Today on February 20, 1877, the iconic Tchaikovsky ballet, Swan Lake, premieres at the Bolshoi Theatre in Moscow.
Despite its initial poor reviews, Swan Lake has since become one of the world’s most popular ballets. Its creator, Pyotr Tchaikovsky, became the first composer to achieve mainstream success outside of Russia. Throughout his career, he composed several internationally acclaimed works while making guest appearances as a conductor throughout Europe and America. Tchaikovsky composed during the late Romantic period, fusing elements of western classical music with traditional Russian melodies. Some of his most famous works include The Nutcracker, The Seasons, Swan Lake, and Sleeping Beauty. Critics have suggested he betrayed his Russian heritage to achieve mainstream status. In 1884, Tchaikovsky was recognized for his achievements by Emperor Alexander III and granted a lifetime pension from the state.
Swan Lake was the first noteworthy ballet produced by Tchaikovsky. He began writing the Swan Lake score two years before its initial debut. Throughout his early career, Tchaikovsky avoided ballet music — leading composers of the day often regarded ballets as frivolous and not worthy of great talent. The story of Swan Lake was written by Vladimir Begichev, the director of Moscow’s Imperial Theatre. The plot borrows elements from various Germanic fairy tales and Russian folklore. Begichev played an instrumental role in recruiting Tchaikovsky to compose the score, who eventually became enamored with the project. In fact, Tchaikovsky later revised his views on ballets, developing a newfound respect for the subtle intricacies of the category.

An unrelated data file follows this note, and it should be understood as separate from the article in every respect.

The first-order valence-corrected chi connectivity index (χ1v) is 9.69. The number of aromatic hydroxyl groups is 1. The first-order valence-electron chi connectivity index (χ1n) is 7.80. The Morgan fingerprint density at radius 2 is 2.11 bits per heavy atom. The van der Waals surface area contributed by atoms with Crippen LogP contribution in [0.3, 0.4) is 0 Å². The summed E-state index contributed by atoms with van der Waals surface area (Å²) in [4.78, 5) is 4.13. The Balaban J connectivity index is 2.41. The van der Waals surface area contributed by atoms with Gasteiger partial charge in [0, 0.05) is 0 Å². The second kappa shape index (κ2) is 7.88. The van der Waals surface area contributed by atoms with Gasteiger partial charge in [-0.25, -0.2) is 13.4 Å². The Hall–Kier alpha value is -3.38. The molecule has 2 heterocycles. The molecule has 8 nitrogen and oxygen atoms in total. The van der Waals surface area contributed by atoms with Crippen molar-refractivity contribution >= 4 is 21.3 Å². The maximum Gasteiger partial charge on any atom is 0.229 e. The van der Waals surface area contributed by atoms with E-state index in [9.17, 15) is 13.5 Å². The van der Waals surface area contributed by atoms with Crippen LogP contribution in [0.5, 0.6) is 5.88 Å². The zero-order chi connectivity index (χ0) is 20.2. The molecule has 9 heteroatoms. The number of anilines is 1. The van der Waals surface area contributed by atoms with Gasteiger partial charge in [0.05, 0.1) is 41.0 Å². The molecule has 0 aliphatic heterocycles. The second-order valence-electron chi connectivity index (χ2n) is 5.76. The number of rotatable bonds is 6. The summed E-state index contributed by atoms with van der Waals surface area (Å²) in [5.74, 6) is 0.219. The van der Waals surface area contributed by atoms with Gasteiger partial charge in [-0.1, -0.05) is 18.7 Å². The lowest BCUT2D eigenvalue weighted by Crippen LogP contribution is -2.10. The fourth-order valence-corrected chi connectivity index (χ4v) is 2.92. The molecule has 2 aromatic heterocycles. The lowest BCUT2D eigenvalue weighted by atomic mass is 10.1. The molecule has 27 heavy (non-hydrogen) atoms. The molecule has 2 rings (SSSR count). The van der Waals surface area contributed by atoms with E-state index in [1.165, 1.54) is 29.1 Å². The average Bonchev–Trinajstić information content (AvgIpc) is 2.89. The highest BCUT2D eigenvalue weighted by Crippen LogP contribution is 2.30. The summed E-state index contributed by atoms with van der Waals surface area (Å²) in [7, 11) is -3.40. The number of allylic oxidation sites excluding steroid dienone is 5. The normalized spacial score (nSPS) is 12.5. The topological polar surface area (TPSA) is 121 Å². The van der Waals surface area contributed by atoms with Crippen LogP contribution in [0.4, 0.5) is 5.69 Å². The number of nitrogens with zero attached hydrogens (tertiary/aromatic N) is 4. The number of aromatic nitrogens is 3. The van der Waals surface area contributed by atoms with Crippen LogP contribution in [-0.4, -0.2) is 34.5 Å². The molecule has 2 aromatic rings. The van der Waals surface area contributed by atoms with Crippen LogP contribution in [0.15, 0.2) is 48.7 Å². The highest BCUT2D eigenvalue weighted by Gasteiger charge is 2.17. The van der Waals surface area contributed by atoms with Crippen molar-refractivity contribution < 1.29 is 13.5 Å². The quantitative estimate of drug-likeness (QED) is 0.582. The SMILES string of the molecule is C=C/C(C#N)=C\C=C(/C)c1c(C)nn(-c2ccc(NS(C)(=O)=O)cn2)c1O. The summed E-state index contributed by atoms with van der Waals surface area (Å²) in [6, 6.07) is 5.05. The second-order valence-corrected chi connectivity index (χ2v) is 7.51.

Tchaikovsky recruited the famous Czech choreographer, Julius Reisinger, to produce the ballet. However, tensions eventually grew between the two as he insisted on making several minor tweaks to the score. After almost a year of rehearsals, the ballet finally premiered at the Bolshoi Theatre in the heart of Moscow. To his dismay, Swan Lake was met with negative reviews from local critics. Audiences were left uninspired by almost every facet, including the choreography, stage design, and score. Tchaikovsky made several changes to the ballet, which led to more favorable reactions from its audiences. Over time, Swan Lake would become a worldwide phenomenon. Many regard it as one of the most iconic ballets in history.